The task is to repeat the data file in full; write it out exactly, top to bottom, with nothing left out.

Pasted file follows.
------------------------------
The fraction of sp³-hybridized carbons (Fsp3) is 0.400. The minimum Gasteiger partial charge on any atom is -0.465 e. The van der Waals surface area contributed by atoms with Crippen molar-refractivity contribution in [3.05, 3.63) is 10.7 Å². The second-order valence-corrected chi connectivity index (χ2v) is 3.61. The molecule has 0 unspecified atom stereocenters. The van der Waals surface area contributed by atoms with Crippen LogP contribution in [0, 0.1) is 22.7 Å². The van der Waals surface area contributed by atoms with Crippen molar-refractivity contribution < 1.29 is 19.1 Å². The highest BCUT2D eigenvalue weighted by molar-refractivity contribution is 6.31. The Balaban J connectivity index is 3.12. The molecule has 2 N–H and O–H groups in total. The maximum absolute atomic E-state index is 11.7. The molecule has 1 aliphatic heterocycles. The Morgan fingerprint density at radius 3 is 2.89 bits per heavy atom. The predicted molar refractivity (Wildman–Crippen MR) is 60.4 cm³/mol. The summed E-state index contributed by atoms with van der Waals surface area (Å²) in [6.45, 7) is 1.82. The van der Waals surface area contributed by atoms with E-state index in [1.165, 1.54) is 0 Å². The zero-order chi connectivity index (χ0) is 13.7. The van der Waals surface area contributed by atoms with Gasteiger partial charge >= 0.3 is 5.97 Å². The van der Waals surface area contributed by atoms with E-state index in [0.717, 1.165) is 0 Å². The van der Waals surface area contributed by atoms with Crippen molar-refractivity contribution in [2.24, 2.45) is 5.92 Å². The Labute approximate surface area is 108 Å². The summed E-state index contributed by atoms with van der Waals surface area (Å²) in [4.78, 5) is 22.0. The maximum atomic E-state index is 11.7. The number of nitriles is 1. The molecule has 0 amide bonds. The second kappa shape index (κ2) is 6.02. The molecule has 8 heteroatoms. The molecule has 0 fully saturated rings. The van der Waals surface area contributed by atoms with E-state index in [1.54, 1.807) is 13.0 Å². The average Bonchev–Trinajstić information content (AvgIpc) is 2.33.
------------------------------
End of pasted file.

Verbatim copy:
The fraction of sp³-hybridized carbons (Fsp3) is 0.400. The minimum Gasteiger partial charge on any atom is -0.465 e. The van der Waals surface area contributed by atoms with Crippen molar-refractivity contribution in [3.05, 3.63) is 10.7 Å². The second-order valence-corrected chi connectivity index (χ2v) is 3.61. The molecule has 0 unspecified atom stereocenters. The van der Waals surface area contributed by atoms with Crippen LogP contribution in [0, 0.1) is 22.7 Å². The van der Waals surface area contributed by atoms with Crippen molar-refractivity contribution < 1.29 is 19.1 Å². The highest BCUT2D eigenvalue weighted by molar-refractivity contribution is 6.31. The Balaban J connectivity index is 3.12. The molecule has 2 N–H and O–H groups in total. The maximum absolute atomic E-state index is 11.7. The molecule has 1 aliphatic heterocycles. The Morgan fingerprint density at radius 3 is 2.89 bits per heavy atom. The predicted molar refractivity (Wildman–Crippen MR) is 60.4 cm³/mol. The summed E-state index contributed by atoms with van der Waals surface area (Å²) in [6.45, 7) is 1.82. The van der Waals surface area contributed by atoms with E-state index in [1.165, 1.54) is 0 Å². The zero-order chi connectivity index (χ0) is 13.7. The van der Waals surface area contributed by atoms with Gasteiger partial charge >= 0.3 is 5.97 Å². The van der Waals surface area contributed by atoms with E-state index in [0.717, 1.165) is 0 Å². The van der Waals surface area contributed by atoms with Crippen molar-refractivity contribution in [2.24, 2.45) is 5.92 Å². The Labute approximate surface area is 108 Å². The summed E-state index contributed by atoms with van der Waals surface area (Å²) in [4.78, 5) is 22.0. The maximum atomic E-state index is 11.7. The number of nitriles is 1. The molecule has 0 amide bonds. The second kappa shape index (κ2) is 6.02. The molecule has 8 heteroatoms. The molecule has 0 fully saturated rings. The van der Waals surface area contributed by atoms with E-state index in [1.54, 1.807) is 13.0 Å². The average Bonchev–Trinajstić information content (AvgIpc) is 2.33.